What if?...

2014-05-20 00:00

OKAY, so I’m a realist. I know the subject matter of this column is pure fantasy, but let’s just suspend our disbelief and play “what if?”. If you’re game, then read on.

The ANC and Jacob Zuma have just won the national elections with 11 436 921 votes and a 62,15% majority. That’s a lot of people rooting for him, looking up to him and having a fair amount of respect for him.

What if the president used this aspect of his immense popularity to influence people to band together and better our country, as I believe a true leader should do?

What if the president adopted a “message to the people” campaign for each month he was in office; something that could be run by the great public-relations machine he employs, but had him as the face of that campaign?

I am imagining a TV screen. Zuma’s face appears. He’s smiling, looking friendly and charming. “Hello,” he beams. “I am President Jacob Zuma, the president of the most beautiful country in the world. I want us to work together to keep this the most beautiful land in the world, so we can attract revenue from tourism and big economic investment, and make it the place we believe our children deserve to inherit from us one day.” The screen changes and we see sweeping savannahs teeming with wildlife, majestic mountains, abundant farmland, modern cities, hi-tech infrastructure, the Rainbow Nation — you get the picture. That’s the introduction. Then each month the advert changes.

So the first month, would see the president bemoan the fact that his country is filthy. He would beseech his citizens to clean up their act, telling them their tax money can be better spent on building new houses and clinics — and employing people to build and staff them — rather than hefty cleaning bills. He would suggest that a person who litters is one who has no respect for his or her fellow citizens. Screens would show a littered grimy street, then flash to a smiling man, picking up a plastic bag and a Coke can, and dropping it in a bin. The camera could stay focused on the street as others follow suit until the street is spotless. Cut to Zuma, beaming with pride.

The second month could see Zuma in a stern mood. He would tell us that the country is suffering under the scourge of cable theft. We would see shots of people losing their jobs as their employers fold, unable to sustain a business that is constantly targeted; we would see areas blacked out because thieves have stolen the electricity cables. Zuma would say that those who are stealing cables are jeopardising the economy. He would say they are taking the food from their children’s mouths and sabotaging business and the jobs of their brothers and sisters.

In the third month, Zuma could take men to task. He could tell them to stop behaving like beasts towards women. We could have pictures of the Modimolle Monster, the Sunday rapist or other convicted rapists, women beaters and murderers. Zuma would tell our men to man up and behave or face jail. The screen could display helplines for abused women; we could even see pictures of the aforesaid Monster, sitting miserably in his jail cell.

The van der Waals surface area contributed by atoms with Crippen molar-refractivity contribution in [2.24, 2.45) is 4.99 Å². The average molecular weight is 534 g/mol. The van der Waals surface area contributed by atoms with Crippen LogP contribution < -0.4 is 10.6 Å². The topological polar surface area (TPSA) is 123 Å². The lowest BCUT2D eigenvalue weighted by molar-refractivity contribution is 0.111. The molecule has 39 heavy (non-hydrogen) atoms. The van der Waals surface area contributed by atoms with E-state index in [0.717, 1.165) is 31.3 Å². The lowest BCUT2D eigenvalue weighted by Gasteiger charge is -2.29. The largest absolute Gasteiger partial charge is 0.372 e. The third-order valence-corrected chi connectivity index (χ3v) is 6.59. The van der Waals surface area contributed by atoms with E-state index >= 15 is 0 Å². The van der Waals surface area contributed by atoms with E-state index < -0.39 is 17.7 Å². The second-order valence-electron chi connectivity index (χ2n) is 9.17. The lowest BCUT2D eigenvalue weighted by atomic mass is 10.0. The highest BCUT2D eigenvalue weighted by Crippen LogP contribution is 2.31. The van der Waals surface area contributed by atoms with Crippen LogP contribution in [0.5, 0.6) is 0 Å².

In the fourth month, Zuma could focus on drinking and driving and alcohol abuse. He would urge his countryfolk not to imbibe and drive, and encourage them to get a sober friend or taxi to drive them. He would tell parents to feed their families before wasting their money on drink.

In the fifth TV advert, Zuma could tackle rhino poaching. He would tell people not to be complicit in the illegal trade of rhino horn. He would laugh at claims that rhino horn is a wonder drug or aphrodisiac. He would say that those involved in the trade are no longer welcome to be citizens of this country.

These adverts must become talking points discussed at work, in the taxi and over the dinner table. They should not only be a list of prohibitions, but should also be a rallying cry to make this country a better place to live in.

In my mind’s eye, I see people responding eagerly to the call for action, our Witness showing photos where the streets are cleaner, with fewer stories about cable theft, rhino poaching and arrests for drinking and driving. Women and children can walk on the streets, safe in the knowledge that the president and his men respect women too much to violate them.

The list of topics for the president to address is endless: rape of the elderly, crime in general, saving electricity, not wasting water, recycling and carbon footprints, animal welfare, growing our own food, not buying stolen goods, racism, white-collar crime, personal debt and saving, helping registered charities, greening our environments, the importance of ubuntu and planning smaller families to ease the considerable pressure of overpopulation on the country’s precious resources.

Come on Mr President. Use some of that influence to help us create a country we are really proud of and that we feel happy to leave to our precious children and grandchildren.

• Stephanie Saville is the news editor at The Witness.


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